Louisiana Daily Fantasy Sports Bill Dead for Current Legislative Session


Recently, a law was passed in Kansas legalizing real-money fantasy sports and Louisiana, which is one of the five states where access to real money games on daily fantasy sports sites is being denied, seems to be following suit- at least efforts are being made in that direction.

Real-money fantasy sports are against the law in Louisiana if played online and online fantasy sport leagues, which will allow residents to collect real-money prizes, is being viewed as a breach of the state’s gambling regulations. As this is being seen as a first step towards the sanctioning of online gambling, the Louisiana Family Forum is up in arms and strongly opposes any such measure.

Louisiana is said to be one of the most liberal states in terms of land-based gambling, but when it comes to online gambling, it’s taboo. FanDuel’s website clearly states that residents of Arizona, Iowa, Louisiana, Montana or Washington may only play in free contests.

As the proposed bill would allow Louisiana residents to collect money online should they win in any pay-to-play fantasy football game they enter, it’s quite clear that it’s not going to be allowed.

Recently, the FSTA (Fantasy Sports Trade Association) the largest and oldest trade group representing the fantasy sports highlighted the fact that the residents of Louisiana were supportive of fantasy sports and want the hobby fully legalized. Paul Charchian, president of the FSTA stated that it was time for Louisiana to pass HB475 and enable the state’s residents to participate and play all the fantasy sports contests that have already been legalized in 45 other states.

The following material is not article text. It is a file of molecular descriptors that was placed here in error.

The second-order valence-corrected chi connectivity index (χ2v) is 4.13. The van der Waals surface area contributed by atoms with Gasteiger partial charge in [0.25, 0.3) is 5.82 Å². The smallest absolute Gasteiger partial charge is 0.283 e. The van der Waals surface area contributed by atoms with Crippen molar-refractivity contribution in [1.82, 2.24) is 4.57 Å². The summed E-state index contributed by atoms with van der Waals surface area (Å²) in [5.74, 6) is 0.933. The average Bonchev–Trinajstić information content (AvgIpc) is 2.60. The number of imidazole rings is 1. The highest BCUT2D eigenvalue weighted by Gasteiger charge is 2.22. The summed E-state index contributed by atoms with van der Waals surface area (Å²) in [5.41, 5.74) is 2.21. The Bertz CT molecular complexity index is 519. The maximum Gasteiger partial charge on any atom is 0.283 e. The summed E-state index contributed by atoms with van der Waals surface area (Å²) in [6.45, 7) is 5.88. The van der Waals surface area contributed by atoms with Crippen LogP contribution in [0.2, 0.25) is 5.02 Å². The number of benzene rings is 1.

In fact polling data from international research firm Ipsos indicate that 70 percent of Louisiana residents

“support the full legalization of fantasy sports.”

Louisiana’s strict gambling laws prohibit fantasy sports that involve betting and Metairie Representative Joseph Lopinto became aware of this only when a Louisiana resident brought it to his notice in an email. When Lopinto probed further, he found that a 1997 legislation did indeed make fantasy football, illegal.

He noted that Louisiana has

“one of the strictest anti- gambling by computer statutes in the United States,”

and unfortunately its antiquated law outlaws fantasy football. The Louisiana legislation has certain requirements that fantasy sports games must follow in order to be considered legal in the state.


Lopinto, who is keen to place Louisiana on the online gambling U.S. map, recently introduced a bill to legalize Fantasy sports and enable the State’s residents to participate in fantasy contests. Louisiana’s professional sports franchises — the NFL’s New Orleans Saints and the NBA’s New Orleans Pelicans were right behind Lopinto.

Lopinto argued that fantasy sports games needed to be treated differently from gambling as it did not involve betting on a particular outcome of a game or a point spread, rather fantasy football was a game of skill and required knowledge of sports to play. More than luck, skill was the dominant factor. The bill did make it out of the state house pretty smoothly but when it made its way to the Senate Judiciary Committee, it ran into hot water.